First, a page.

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RedHat 9 (Linux i386) - man page for pdl::randvar (redhat section 3)

RandVar(3)						User Contributed Perl Documentation						RandVar(3)

NAME
PDL::RandVar -- Random number sequences.
VERSION
This document refers to version 1.0 of RandVar
SYNOPSIS
use PDL::RandVar; $m = new PDL::RandVar(<dims>,<options>)
DESCRIPTION
This package implements random variable streams with various options. It provides a uniform interface to (hopefully, eventually) a wide variety of random and pseudo-random number generators. The base class uses a uniformly distributed engine (currently just perl's own rand function), and subclasses generate different distributions. Once you've declared a random variable, you can get out samples with the explicit ->sample method. Eventually, sampling will be made implicit, so that you can just include random variables in expressions when you want a sample per element of the expression, or use ->sam- ple for more complex sampling. RandVar is designed for easy subclassing. You need only implement ->sample and ->new to get a new class. When you ``use PDL::RandVar'' you also get some standard subclasses. They're pretty cheap to load. When you use RandVar, the following classes are also automagically loaded (and have their own documentation): RandVar::Sobol Subrandom sequences that help some types of algorithm converge faster. RandVar::Histogram Arbitarily distributed random variables. RandVar::Gaussian Gaussian distributions. History 0.01 4-Dec-2001 -- Basic functionality (CED) 1.0 9-Jan-2002 -- seems to work OK (CED) Author, license, no warranty This file copyright(C) 2001, 2002 Craig DeForest (cdeforest@solar.stanford.edu). This software/documentation may be distributed under the same terms as PDL itself (license available at http://pdl.perl.org). This package comes with NO WARRANTY. Bugs: At the moment, repeatability by seeding is not implemented. More work needs to be done to get reproducible sequences. To Do: Implement repeatable sequences (see Bugs) Make RVs act more like pdls ideally you ought to be able to declare a variable as a RandVar, and then use it in expressions to get samples automagically on-demand, without explicitly calling ->sample, ie ($a * $randvar) ought to do the Right Thing. The random variable ought to draw as many samples as needed for context (e.g. zeroes(100,200)+$randvar out to get 20,000 samples); if you want fewer, you can fall back on ->sample to specify how many (e.g. zeroes(100,200)+$randvar->sample(100) gets 100 samples and automagically threads over the 200 dimension). This gets implemented at the top level -- subclasses need only implement sample() and RandVar should handle the rest. Tie in the Gnu library The gnu random variable functions are extensive and just need tiny wrappers to turn into subclasses.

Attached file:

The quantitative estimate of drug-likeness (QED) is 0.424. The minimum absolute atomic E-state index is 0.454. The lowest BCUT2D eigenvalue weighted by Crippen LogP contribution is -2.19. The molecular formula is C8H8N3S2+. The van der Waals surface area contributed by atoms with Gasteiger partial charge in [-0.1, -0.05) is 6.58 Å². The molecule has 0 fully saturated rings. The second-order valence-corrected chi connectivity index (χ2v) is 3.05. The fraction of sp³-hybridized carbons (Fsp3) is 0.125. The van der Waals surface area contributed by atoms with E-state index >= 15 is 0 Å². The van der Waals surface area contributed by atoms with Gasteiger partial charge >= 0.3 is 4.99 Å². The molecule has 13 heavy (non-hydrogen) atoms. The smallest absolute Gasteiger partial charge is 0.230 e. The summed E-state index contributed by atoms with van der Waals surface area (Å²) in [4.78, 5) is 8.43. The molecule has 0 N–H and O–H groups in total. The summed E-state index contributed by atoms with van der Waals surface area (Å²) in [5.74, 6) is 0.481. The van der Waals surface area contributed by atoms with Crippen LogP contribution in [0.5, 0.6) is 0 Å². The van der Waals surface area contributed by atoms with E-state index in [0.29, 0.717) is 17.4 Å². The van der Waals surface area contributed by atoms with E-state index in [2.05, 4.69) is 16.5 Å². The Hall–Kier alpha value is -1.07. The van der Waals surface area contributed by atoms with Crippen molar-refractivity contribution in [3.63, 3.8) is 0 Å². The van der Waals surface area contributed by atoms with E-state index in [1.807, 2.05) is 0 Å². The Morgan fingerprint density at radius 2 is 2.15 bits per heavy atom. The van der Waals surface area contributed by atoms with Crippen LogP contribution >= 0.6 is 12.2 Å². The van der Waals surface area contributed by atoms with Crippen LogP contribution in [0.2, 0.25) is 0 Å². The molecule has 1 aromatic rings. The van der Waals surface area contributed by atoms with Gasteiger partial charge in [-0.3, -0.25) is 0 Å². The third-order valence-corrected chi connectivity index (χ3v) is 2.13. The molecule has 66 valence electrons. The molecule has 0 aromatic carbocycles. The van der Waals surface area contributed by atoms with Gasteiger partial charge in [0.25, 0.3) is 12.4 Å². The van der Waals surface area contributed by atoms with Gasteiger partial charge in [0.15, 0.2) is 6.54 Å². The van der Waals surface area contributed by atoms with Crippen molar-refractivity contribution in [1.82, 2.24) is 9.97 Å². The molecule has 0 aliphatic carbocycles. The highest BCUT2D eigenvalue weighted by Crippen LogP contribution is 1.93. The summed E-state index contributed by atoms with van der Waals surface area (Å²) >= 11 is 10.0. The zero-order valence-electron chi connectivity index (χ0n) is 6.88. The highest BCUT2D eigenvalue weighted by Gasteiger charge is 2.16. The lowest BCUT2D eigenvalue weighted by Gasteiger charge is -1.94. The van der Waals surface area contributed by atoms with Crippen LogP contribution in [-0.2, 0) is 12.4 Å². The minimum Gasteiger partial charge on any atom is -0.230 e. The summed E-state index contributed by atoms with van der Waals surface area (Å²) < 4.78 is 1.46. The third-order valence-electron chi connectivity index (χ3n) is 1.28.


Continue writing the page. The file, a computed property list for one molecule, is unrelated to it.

FUNCTIONS
new Construct a uniformly distributed random variable. Signature: (size()) $a = new RandVar(<size>,<opt>); Options: range 2xn piddle containing min and max values for each dimension of the R.V. seed A number to use as the seed. If omitted, then the system clock is used. (Not implemented at this level but placed here as a hook) $xyrand = new RandVar(2,{range=>pdl([$xmin,$xmax],[$ymin,$ymax])}); $newxy = sample $xyrand; Return one or more samples of the random variable This is a pretty stoopid implementation -- it just calls the perl rand() function a bunch of times and is here primarily to get the ball rolling on the object. Signature: sample(n(),[o]out(d,n)) You can pass in an output pdl to avoid having to reallocate each time. $out = <RandVar>->sample(<n>); $rv = new RandVar; $samps = $rv->sample(10); You get back an <n>x<d> array, where <n> is the number of samples you ask for and <d> is the dimension of the random variable. This may seeem transposed but it allows you to drop the last dimension if your variable is a scalar. perl v5.8.0 2002-05-16 RandVar(3)

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